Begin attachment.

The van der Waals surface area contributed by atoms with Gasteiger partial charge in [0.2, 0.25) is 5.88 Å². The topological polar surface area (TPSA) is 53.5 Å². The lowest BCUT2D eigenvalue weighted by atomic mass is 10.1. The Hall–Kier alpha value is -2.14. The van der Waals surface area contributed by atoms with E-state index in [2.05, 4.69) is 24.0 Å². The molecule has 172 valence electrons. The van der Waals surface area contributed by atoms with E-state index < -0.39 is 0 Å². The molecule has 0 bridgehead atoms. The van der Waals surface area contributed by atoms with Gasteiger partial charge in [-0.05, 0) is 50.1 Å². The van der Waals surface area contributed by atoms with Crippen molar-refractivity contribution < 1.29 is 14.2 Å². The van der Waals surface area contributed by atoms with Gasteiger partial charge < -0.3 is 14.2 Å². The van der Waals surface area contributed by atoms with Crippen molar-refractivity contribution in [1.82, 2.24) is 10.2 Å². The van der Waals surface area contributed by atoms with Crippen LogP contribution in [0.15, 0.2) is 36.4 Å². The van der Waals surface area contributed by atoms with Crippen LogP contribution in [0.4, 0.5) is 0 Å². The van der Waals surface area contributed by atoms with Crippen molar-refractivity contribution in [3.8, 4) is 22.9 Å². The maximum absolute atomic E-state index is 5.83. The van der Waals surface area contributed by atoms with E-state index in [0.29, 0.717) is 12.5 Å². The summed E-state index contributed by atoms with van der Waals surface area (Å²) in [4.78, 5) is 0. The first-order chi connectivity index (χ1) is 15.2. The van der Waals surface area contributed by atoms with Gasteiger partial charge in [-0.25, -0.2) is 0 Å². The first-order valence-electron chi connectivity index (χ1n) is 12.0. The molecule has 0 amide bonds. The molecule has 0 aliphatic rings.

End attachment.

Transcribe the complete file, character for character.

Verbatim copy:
The van der Waals surface area contributed by atoms with Gasteiger partial charge in [0.2, 0.25) is 5.88 Å². The topological polar surface area (TPSA) is 53.5 Å². The lowest BCUT2D eigenvalue weighted by atomic mass is 10.1. The Hall–Kier alpha value is -2.14. The van der Waals surface area contributed by atoms with E-state index in [2.05, 4.69) is 24.0 Å². The molecule has 172 valence electrons. The van der Waals surface area contributed by atoms with E-state index < -0.39 is 0 Å². The molecule has 0 bridgehead atoms. The van der Waals surface area contributed by atoms with Gasteiger partial charge in [-0.05, 0) is 50.1 Å². The van der Waals surface area contributed by atoms with Crippen molar-refractivity contribution < 1.29 is 14.2 Å². The van der Waals surface area contributed by atoms with Gasteiger partial charge < -0.3 is 14.2 Å². The van der Waals surface area contributed by atoms with Crippen molar-refractivity contribution in [1.82, 2.24) is 10.2 Å². The van der Waals surface area contributed by atoms with Crippen LogP contribution in [0.15, 0.2) is 36.4 Å². The van der Waals surface area contributed by atoms with Crippen LogP contribution in [0.4, 0.5) is 0 Å². The van der Waals surface area contributed by atoms with Crippen molar-refractivity contribution in [3.8, 4) is 22.9 Å². The maximum absolute atomic E-state index is 5.83. The van der Waals surface area contributed by atoms with E-state index in [0.29, 0.717) is 12.5 Å². The summed E-state index contributed by atoms with van der Waals surface area (Å²) in [4.78, 5) is 0. The first-order chi connectivity index (χ1) is 15.2. The van der Waals surface area contributed by atoms with Gasteiger partial charge in [-0.25, -0.2) is 0 Å². The first-order valence-electron chi connectivity index (χ1n) is 12.0. The molecule has 0 amide bonds. The molecule has 0 aliphatic rings.